In a report from S&P Global Ratings, the agency notes that the two largest public pension systems in the U.S.—California Public Employees’ Retirement System (CalPERS) and California State Teachers’ Retirement System (CalSTRS)—both have committed to lowering their discount rates without changing their funds’ asset allocations.
The CalPERS’ board voted on December 21, 2016, to lower the discount rate to 7.375% from 7.5% in the upcoming actuarial valuation for June 30, 2016; 7.25% in the 2017 valuation; and 7.0% in the 2018 valuation. Six weeks later, on February 1, 2017, the CalSTRS board decided to move slightly faster, reducing its discount rate to 7.25% in the 2016 valuation and 7.0% in 2017 from 7.5%.
The agency explains that CalPERS’ discount rate had an inflation assumption of 2.75% and a real rate of return of 4.75%. The real rate of return is scheduled to decrease 0.5% over the next three years while the inflation assumption is stable and will be looked at in 2018 in the experience study, which CalPERS conducts every four years. The impact on the cost of earning a year of service (the normal cost) will add 1% to 3% of pay for non-safety groups and 2% to 5% for most safety groups. S&P expects most unfunded liability payments to increase 30% to 40% over the next seven years as the costs are realized. For the state alone, that will ultimately mean contributing $2 billion a year more toward pension costs.
The substantial increases in current projections are primarily the result of poor investment returns over the past two years, the report says. Reducing the discount rate will accelerate the slope of cost increases, intensifying the pressure that state and municipalities will face as growing pension contributions account for larger portions of their budget, especially in this slow revenue growth environment.
Another recent analysis from S&P Global Ratings showed many plans across the country are lowering assumed long-term rates of return in light of global economic headwinds, which further contributes to declining funded ratios and puts a strain on cities’ credit ratings.NEXT: CalSTRS’ lowered discount rate effect on schools
According to its current report, the CalSTRS board originally had a lower expected real rate of return but higher inflation assumption than CalPERS. Its plan lowers its inflation assumption to 2.75% in the first year from 3.0%, and its real rate of return to 4.25% in the second year from 4.5%, along with other assumption adjustments its 2016 experience study calls for.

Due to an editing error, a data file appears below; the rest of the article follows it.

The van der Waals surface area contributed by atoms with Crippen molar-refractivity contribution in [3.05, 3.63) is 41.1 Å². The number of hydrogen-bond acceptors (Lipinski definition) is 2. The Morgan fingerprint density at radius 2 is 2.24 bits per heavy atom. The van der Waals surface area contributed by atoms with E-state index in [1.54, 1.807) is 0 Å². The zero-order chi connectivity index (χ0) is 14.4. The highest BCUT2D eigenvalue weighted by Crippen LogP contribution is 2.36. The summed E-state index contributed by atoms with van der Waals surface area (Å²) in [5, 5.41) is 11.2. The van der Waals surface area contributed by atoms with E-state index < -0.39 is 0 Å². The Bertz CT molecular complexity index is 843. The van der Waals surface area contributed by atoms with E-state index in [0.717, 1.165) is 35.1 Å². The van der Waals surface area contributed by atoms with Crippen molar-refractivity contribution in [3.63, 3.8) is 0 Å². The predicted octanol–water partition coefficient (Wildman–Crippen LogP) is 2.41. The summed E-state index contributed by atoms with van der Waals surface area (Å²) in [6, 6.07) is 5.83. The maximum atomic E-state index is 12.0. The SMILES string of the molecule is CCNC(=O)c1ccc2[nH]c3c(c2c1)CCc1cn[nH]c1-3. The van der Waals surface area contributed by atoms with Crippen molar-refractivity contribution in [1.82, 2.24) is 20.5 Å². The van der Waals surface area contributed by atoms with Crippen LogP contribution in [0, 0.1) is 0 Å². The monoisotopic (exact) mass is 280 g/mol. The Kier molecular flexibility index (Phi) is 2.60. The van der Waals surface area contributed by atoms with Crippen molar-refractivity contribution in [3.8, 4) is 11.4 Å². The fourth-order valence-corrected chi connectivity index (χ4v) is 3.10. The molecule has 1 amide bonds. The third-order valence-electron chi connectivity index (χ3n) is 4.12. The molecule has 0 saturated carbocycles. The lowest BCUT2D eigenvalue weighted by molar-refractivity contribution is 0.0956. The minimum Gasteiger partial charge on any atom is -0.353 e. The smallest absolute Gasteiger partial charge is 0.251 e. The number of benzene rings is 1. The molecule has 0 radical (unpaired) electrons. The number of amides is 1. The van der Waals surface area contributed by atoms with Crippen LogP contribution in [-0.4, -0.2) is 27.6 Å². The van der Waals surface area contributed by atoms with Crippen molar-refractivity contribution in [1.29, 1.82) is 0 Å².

Reducing the inflation assumption softens the discount rate reduction's impact. Pension benefits are calculated based on years of service and salary, so a lower inflation assumption implies that salaries are growing more slowly than before, lowering projected benefits and total liability. So although both systems ultimately end up with the same building blocks and an identical discount rate, the different paths taken to arrive there create a difference in the severity of impact to the liability and contribution rates.
Due to the different constructs of each system's funding rules, the cost from these increased contributions will not be borne equally by all plan participants, with the state carrying a greater share of the increased cost for CalSTRS. State legislation AB 1469 sets the contribution rate for schools through fiscal year 2021. This schedule more than doubles their contribution rates from fiscal years 2015 to 2021, so S&P anticipates significant strain on schools' budgets over the next several years. However, while their contributions will continue to increase due to the phase-in of AB 1469, the effect of the discount rate change has no impact on school contribution rates until fiscal 2022. Even after that window opens, school yearly contribution changes are capped at 1% and in total can only grow by 1.15% more than the bill's current schedule. So absent further statutory changes, the resulting contribution burden to schools is both delayed and limited to a minimal 1.15% of their payroll.
Because schools will shoulder a modest amount of the discount rate reduction cost, the majority of the burden will fall on the state's shoulders. AB 1469 allows state contributions to be adjusted 0.5% per year, so CalSTRS anticipates that the state's contribution will increase by 0.5% per year for at least 10 years to compensate for the impact of the assumption changes. While 0.5% of payroll (currently about $150 million) is not a significant burden to California, the cumulative significance is quite strong. S&P estimates that at the end of 10 years, the state will be contributing $2 billion a year more into the system. So the ultimate annual cost on the state between CalSTRS and CalPERS is comparable despite their differences in funding scheme and size.
Generally, costs from changes in assumptions are borne entirely by the state, municipalities, and schools, but under the Public Employee's Pension Reform Act (PEPRA), most employees hired during or after 2013 will share approximately half of the normal cost increases, relieving 1% to 2% of pay for the increased contribution burden. Roughly 20% of CalPERS' and CalSTRS' active membership are classified under PEPRA, the report says.
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